Come to Celebrating Bletchley Park and hear about everything below at first hand. You’ll be able to ask questions of all the speakers.

To whet your appetite, many people with interests in the discoveries made at Bletchley Park have written their own histories, or have re-created for modern computers some of the codebreakers’ pioneering hardware. Here is a small, curated collection of things to read, see, hear, and try for yourself.

Bletchley Park
Where it all happened. Following advances made in cryptoanalysis by Polish scientists, Britain brought together, at Bletchley Park in utmost secrecy, a unique and un-matched combination of thinkers and engineers who broke many of the enemy codes and thereby shortened World War II. This is a link to the website of the Bletchley Park Trust.
The National Museum of Computing
Next door to the Bletchley Park museum is The National Museum of Computing. Here, visitors can see the famous rebuilt Colossus, and operate many of the computers that came after it. This broad collection also includes mechanical calculators, punched-card tabulators, early games computers, and many other examples.
Tony Sale’s Site
Tony Sale FBCS (1931–2011) collected on these very detailed pages an enormous amount of information and fun challenges for enthusiasts of codes and cyphers, together with practical simulations of many of the machines used during and after the war to crack encrypted messages. Tony led the reconstruction of the Colossus that now runs at the National Museum of Computing. You will also read, in these pages, how very accurate the Enigma simulations in the film Enigma were.
Jack Copeland’s Colossus website and book
This is a masterly description of the history and operation of the Colossus computers, the world’s first programmable electronic digital computers, created at Bletchley Park, then consigned to secrecy until their reconstruction in recent times.
Bletchley Park Podcasts
These online radio programmes are full of interviews and features, made for fans of Bletchley Park, codebreaking, history, and many other topics.
The Women of Bletchley Park
This revelatory presentation hosted by Google, and written by the Bletchley Park Trust, vividly details the important roles women played at all levels during the codebreaking effort.
Listening In To Secret Signals
How did Bletchley Park gather the signals to decrypt? Intercepts were received at secret ‘Y’ stations, often in the countryside so that radio interference was at its weakest. Here is the story of one dedicated woman who transcribed these coded signals at a listening post on a farm.
Gwen Burton, joining up in 1943 at age 19
Gwen became a Morse slip reader, and clearly remembers VE Day.
Women of Bletchley Park
This insightful TechRepublic article brings together the stories of several of the women who were part of the wartime operation at Bletchley Park. Includes substantial interviews.
Irene Dixon, audio interview
One of the Colossus operators seen in the article above, Irene Dixon, was interviewed in December 2015 on BBC Oxford by Kat Orman, on the occasion of computing pioneer Ada Lovelace’s birthday. You can hear the interview by clicking here. Irene has first-hand memories of Tommy Flowers, Max Newman, and talks about the secrecy she needed to endure. Her husband was awarded a medal; but the Official Secrets Act prevented Irene from revealing her role for decades.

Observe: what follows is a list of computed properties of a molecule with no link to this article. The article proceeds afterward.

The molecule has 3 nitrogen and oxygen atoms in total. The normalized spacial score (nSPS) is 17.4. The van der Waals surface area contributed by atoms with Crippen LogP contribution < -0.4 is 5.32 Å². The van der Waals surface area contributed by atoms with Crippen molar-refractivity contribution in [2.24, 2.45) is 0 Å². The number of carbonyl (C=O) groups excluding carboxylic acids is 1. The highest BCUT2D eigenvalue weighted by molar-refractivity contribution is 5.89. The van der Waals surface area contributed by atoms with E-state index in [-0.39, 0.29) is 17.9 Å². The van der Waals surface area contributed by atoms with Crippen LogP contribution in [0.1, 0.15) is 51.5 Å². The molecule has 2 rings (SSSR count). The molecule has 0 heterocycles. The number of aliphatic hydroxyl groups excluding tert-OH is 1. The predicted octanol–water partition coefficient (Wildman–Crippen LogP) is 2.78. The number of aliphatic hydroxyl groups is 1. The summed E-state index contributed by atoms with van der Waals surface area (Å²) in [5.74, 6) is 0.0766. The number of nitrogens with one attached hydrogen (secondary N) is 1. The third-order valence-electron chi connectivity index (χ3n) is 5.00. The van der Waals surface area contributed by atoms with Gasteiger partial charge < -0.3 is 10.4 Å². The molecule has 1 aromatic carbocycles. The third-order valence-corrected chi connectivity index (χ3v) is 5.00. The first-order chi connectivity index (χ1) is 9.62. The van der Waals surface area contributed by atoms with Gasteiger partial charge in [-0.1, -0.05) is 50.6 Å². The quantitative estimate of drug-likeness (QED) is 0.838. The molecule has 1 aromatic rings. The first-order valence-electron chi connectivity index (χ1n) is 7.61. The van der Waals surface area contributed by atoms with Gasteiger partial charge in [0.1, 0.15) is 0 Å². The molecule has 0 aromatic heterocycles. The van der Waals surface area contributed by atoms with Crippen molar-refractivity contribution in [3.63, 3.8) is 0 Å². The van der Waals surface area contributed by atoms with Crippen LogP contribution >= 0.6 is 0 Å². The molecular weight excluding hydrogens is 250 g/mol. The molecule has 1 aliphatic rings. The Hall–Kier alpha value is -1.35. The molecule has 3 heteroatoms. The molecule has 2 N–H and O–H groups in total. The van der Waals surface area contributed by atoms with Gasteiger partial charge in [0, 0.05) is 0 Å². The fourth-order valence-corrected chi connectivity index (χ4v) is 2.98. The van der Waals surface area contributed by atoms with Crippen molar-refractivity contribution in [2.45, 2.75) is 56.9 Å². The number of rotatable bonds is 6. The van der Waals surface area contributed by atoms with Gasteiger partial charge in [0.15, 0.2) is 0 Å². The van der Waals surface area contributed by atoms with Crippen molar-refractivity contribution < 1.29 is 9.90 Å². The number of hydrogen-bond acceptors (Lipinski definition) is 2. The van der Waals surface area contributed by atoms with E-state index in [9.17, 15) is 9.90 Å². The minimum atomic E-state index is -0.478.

Enigma Simulator
The most famous technical name associated with Bletchley Park is “Enigma”, the machine whose codes were broken after intensive research by Alan Turing and many others. Here, thanks to expert programming by Louise Dade, you can operate a virtual Enigma, and try coding and decoding messages of your own.
Practical Bombe and Enigma Information
Here, read more about the workings of the Bombes, and how they were set-up to discover a particular day’s Enigma settings and thus allow reading of all traffic on that circuit until midnight.
Bombe Simulator
To crack the Enigma cypher, Bletchley Park’s Bombes, about 200 of them, were used to discover the starting positions and choice of the encrypting rotors. On this page, you can try using a Bombe for yourself, with full instructions.
The Alan Turing Archive
This archive, in on-line and in paper form, contains thousands of articles, diaries, papers and other items written by or owned by Alan Turing.
Alan Turing—The Enigma
An expansion of Andrew Hodges’ fine study in book form of Alan Turing’s life and legacy. Contains much extra material to read and view.
The Real-Life Turing Machine
To help develop his theories of what is, and is not, possible for computers, Turing created an imaginary device that took input, made a decision, gave output, and used storage. The Turing Machine has often been drawn, but never built: until now.
Build Your Own Colossus
Tommy Flowers would have recognised it—and possibly laughed. But almost anyone can build this example of the world’s first programmable digital computer.
The Alan Turing Institute
This is the UK’s National Institute for Data Science.
The Codebreaker who Enabled D-Day
This full tribute (sadly, also an obituary) to Mavis Batey shows how her analysis broke a particular form of the Enigma code, allowing the Allies to know exactly what mis-information the enemy believed in the days before the D-Day landings.
What The Imitation Game missed out
The popular film starring Benedict Cumberbatch focused much attention on a highly fictionalised account of Alan Turing, and (as fictional films must) wrongly portrayed much of his work. For example, although a genuine reconstructed Bombe had been built at Bletchley Park, the film-makers created their own somewhat inaccurate model. And the work of many other pioneers did not make its way into the film script. These letters to The Guardian show some of the omissions and errors.